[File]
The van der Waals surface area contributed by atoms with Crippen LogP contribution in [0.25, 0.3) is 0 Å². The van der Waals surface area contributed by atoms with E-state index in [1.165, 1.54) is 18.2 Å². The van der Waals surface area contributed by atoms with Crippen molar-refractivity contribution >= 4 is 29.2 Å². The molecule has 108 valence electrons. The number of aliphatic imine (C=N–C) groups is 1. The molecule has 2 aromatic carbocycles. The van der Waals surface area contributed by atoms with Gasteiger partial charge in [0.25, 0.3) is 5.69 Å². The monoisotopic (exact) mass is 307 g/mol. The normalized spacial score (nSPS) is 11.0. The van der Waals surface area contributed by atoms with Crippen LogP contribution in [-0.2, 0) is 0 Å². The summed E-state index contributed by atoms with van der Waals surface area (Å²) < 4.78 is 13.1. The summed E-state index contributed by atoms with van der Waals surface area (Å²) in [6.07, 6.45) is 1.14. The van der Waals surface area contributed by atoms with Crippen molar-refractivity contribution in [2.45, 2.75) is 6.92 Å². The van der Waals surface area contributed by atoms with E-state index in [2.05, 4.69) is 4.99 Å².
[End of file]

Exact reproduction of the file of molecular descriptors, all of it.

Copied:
The van der Waals surface area contributed by atoms with Crippen LogP contribution in [0.25, 0.3) is 0 Å². The van der Waals surface area contributed by atoms with E-state index in [1.165, 1.54) is 18.2 Å². The van der Waals surface area contributed by atoms with Crippen molar-refractivity contribution >= 4 is 29.2 Å². The molecule has 108 valence electrons. The number of aliphatic imine (C=N–C) groups is 1. The molecule has 2 aromatic carbocycles. The van der Waals surface area contributed by atoms with Gasteiger partial charge in [0.25, 0.3) is 5.69 Å². The monoisotopic (exact) mass is 307 g/mol. The normalized spacial score (nSPS) is 11.0. The van der Waals surface area contributed by atoms with Crippen LogP contribution in [-0.2, 0) is 0 Å². The summed E-state index contributed by atoms with van der Waals surface area (Å²) < 4.78 is 13.1. The summed E-state index contributed by atoms with van der Waals surface area (Å²) in [6.07, 6.45) is 1.14. The van der Waals surface area contributed by atoms with Crippen molar-refractivity contribution in [2.45, 2.75) is 6.92 Å². The van der Waals surface area contributed by atoms with E-state index in [2.05, 4.69) is 4.99 Å².